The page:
Wayne Thorp will speak at the 2015 AAII Investor Conference this fall; go to www.aaii.com/conference for more details.
Bluetooth keyboard that also protects the screen of your iPad Air.
A few weeks ago I reviewed the iPad Air, Apple’s newest 10-inch tablet. The new design of the iPad Air means that the accessories I had accumulated for my iPad 2 won’t work with the Air; chief among them are my Bluetooth keyboards. While I appreciate the touch screen of the iPad, to unlock its true potential as a productivity tool a physical keyboard is a must. So I recently purchased my first Bluetooth keyboard for the new iPad Air—the Logitech Ultrathin Keyboard Cover. Unlike many of the clamshell cases I reviewed previously for earlier generations of iPads, the Logitech case is more along the lines of the ZAGGkeys PROplus Keyboard for iPad 2, 3 and 4 I reviewed earlier this year, in that the keyboard attaches to the iPad with magnets and only offers protection to the screen and not the back of the iPad.
Just like the ZAGGkeys PROplus, the Logitech Ultrathin Keyboard for the iPad Air is a one-piece unit. The backing of the cover is made of aluminum. Compared to a lot of other keyboards I’ve tested, the Ultrathin feels flimsy and, dare I say, cheap. Having never tested out previous Logitech keyboard covers, I don’t know if this is the norm or if they scaled back on materials to match the thinner iPad Air. Either way, I wasn’t overly impressed with the perceived build quality.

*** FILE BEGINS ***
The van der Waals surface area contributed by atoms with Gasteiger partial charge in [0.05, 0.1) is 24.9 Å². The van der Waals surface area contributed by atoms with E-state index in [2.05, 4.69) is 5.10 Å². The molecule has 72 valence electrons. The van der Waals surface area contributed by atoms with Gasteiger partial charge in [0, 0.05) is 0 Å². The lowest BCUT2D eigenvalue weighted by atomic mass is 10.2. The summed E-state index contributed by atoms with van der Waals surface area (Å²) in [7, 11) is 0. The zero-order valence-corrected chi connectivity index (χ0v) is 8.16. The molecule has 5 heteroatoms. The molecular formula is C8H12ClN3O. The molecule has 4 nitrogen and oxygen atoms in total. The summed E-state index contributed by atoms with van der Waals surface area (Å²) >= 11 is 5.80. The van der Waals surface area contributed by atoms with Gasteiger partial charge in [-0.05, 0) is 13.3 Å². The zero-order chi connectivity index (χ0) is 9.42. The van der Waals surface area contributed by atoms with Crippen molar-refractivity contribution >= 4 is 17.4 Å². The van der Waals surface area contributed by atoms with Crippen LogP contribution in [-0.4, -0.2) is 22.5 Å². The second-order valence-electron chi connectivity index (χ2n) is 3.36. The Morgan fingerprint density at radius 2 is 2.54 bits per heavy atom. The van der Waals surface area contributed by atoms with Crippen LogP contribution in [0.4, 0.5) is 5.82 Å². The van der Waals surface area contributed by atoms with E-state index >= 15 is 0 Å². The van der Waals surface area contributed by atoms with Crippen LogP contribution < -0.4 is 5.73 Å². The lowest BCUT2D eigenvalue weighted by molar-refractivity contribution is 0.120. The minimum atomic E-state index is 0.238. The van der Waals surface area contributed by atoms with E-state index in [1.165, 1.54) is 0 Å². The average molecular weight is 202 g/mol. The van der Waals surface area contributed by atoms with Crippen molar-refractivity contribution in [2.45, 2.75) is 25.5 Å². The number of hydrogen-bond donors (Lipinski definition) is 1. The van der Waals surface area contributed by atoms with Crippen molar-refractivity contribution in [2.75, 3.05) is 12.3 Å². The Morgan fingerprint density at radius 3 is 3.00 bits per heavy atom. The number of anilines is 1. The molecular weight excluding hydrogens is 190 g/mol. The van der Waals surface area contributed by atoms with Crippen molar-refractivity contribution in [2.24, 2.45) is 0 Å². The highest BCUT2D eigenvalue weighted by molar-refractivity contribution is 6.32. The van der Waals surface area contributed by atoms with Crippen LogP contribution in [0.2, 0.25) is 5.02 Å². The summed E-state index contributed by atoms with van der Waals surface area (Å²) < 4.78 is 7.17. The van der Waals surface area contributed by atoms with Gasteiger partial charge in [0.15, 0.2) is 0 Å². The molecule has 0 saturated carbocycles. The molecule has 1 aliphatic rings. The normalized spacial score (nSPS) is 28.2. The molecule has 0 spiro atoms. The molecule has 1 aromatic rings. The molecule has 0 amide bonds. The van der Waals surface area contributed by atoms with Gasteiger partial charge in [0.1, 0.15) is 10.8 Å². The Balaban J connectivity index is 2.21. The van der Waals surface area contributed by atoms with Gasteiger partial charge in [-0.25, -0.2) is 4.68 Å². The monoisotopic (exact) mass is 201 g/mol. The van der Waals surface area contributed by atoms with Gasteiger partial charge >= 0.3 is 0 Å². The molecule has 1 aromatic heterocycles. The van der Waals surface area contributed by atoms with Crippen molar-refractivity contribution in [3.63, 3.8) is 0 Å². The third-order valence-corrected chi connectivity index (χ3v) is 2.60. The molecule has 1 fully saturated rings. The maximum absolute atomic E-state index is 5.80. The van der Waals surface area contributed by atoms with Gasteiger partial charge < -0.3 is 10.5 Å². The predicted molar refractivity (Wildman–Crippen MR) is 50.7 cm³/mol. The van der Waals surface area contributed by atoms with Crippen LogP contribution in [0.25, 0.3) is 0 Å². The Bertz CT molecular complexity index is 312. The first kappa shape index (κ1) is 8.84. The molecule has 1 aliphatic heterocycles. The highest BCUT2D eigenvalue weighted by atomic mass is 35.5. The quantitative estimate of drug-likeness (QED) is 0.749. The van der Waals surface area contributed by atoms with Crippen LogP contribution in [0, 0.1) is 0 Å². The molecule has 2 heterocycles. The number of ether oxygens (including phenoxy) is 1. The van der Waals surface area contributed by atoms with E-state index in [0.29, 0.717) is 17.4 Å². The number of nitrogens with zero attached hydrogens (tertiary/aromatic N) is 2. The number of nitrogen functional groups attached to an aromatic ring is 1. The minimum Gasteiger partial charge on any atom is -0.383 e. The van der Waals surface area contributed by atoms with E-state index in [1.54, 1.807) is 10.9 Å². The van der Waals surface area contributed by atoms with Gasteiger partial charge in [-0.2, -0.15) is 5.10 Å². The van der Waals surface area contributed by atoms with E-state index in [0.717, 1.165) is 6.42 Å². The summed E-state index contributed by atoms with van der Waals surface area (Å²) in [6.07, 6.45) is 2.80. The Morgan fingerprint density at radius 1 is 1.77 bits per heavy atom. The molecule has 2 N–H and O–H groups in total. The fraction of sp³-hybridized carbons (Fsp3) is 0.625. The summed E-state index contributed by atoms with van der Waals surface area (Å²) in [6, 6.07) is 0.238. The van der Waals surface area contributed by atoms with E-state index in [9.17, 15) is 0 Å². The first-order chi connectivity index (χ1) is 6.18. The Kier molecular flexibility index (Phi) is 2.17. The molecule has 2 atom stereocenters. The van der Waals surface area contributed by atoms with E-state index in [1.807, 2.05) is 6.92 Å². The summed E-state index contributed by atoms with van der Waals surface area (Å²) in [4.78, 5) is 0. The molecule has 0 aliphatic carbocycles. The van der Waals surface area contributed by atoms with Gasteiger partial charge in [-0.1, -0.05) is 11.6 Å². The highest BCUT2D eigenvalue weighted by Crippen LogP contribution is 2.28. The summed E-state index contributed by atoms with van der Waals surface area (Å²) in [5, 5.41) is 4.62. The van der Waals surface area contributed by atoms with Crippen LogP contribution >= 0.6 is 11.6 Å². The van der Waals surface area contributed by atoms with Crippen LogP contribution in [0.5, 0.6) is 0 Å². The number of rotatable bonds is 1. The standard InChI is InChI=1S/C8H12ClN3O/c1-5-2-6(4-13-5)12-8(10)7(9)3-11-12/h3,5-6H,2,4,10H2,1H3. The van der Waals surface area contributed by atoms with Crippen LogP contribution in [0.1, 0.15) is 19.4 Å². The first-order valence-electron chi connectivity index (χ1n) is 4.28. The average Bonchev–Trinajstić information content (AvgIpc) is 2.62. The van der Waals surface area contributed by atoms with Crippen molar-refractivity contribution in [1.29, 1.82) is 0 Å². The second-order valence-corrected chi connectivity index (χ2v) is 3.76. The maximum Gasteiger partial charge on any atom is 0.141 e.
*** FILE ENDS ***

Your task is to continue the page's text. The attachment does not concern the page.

The keyboard cover measures 9.45 inches by 6.67 inches by 0.29 inches and weighs 0.73 pounds. So, when attached to the iPad Air, you are doubling its thickness to 0.58 inches and bringing its total weight to roughly 1.75 pounds. Personally, I think this is a small sacrifice to increase the functionality of the iPad as well as protect the touch screen.
Also in the box is a micro-USB charging cable—but no AC adapter—and a getting started guide.
The Ultrathin Keyboard Cover attaches to the iPad with magnetic clips on the hinge on the side of the cover. The clips work with the magnets in the frame of the iPad Air to align it with the case and to keep it firmly attached when you are carrying it or transporting it in a bag.
When you close the case, there are two bumpers in the outer corners and one that runs the width of the case to protect the iPad screen. However, I discovered that the bumper leaves a line across the iPad screen that I usually have to wipe off before using.
Compared to clamshell keyboard cases, keyboard covers such as the Logitech Ultrathin do not offer wrap-around protection. So when the cover is attached to the iPad Air and closed, the back of the iPad is still exposed to scrapes and scratches.